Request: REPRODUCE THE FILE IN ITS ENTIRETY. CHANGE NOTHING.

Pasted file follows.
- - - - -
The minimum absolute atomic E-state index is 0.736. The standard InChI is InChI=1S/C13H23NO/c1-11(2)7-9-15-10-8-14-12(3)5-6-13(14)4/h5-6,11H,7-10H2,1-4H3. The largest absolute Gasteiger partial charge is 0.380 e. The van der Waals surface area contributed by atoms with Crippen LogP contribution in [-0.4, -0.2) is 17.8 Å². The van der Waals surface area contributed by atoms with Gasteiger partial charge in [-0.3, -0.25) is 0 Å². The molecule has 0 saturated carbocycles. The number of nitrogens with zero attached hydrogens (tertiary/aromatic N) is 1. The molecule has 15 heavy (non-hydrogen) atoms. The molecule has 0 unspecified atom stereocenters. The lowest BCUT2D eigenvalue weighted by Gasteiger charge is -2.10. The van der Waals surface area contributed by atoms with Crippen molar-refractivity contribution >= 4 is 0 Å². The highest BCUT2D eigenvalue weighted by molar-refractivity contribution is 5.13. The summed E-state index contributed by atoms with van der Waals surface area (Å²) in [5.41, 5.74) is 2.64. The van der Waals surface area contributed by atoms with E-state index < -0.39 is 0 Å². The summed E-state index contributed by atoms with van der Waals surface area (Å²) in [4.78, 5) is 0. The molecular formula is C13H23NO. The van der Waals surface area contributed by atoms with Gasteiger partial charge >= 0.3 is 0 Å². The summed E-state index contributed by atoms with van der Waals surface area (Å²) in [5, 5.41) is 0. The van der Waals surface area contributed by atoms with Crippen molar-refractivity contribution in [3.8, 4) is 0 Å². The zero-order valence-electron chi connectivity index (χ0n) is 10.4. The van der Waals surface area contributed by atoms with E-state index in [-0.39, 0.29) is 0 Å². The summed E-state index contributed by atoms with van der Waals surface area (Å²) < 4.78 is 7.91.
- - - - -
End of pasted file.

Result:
The minimum absolute atomic E-state index is 0.736. The standard InChI is InChI=1S/C13H23NO/c1-11(2)7-9-15-10-8-14-12(3)5-6-13(14)4/h5-6,11H,7-10H2,1-4H3. The largest absolute Gasteiger partial charge is 0.380 e. The van der Waals surface area contributed by atoms with Crippen LogP contribution in [-0.4, -0.2) is 17.8 Å². The van der Waals surface area contributed by atoms with Gasteiger partial charge in [-0.3, -0.25) is 0 Å². The molecule has 0 saturated carbocycles. The number of nitrogens with zero attached hydrogens (tertiary/aromatic N) is 1. The molecule has 15 heavy (non-hydrogen) atoms. The molecule has 0 unspecified atom stereocenters. The lowest BCUT2D eigenvalue weighted by Gasteiger charge is -2.10. The van der Waals surface area contributed by atoms with Crippen molar-refractivity contribution >= 4 is 0 Å². The highest BCUT2D eigenvalue weighted by molar-refractivity contribution is 5.13. The summed E-state index contributed by atoms with van der Waals surface area (Å²) in [5.41, 5.74) is 2.64. The van der Waals surface area contributed by atoms with E-state index < -0.39 is 0 Å². The summed E-state index contributed by atoms with van der Waals surface area (Å²) in [4.78, 5) is 0. The molecular formula is C13H23NO. The van der Waals surface area contributed by atoms with Gasteiger partial charge >= 0.3 is 0 Å². The summed E-state index contributed by atoms with van der Waals surface area (Å²) in [5, 5.41) is 0. The van der Waals surface area contributed by atoms with Crippen molar-refractivity contribution in [3.8, 4) is 0 Å². The zero-order valence-electron chi connectivity index (χ0n) is 10.4. The van der Waals surface area contributed by atoms with E-state index in [-0.39, 0.29) is 0 Å². The summed E-state index contributed by atoms with van der Waals surface area (Å²) < 4.78 is 7.91.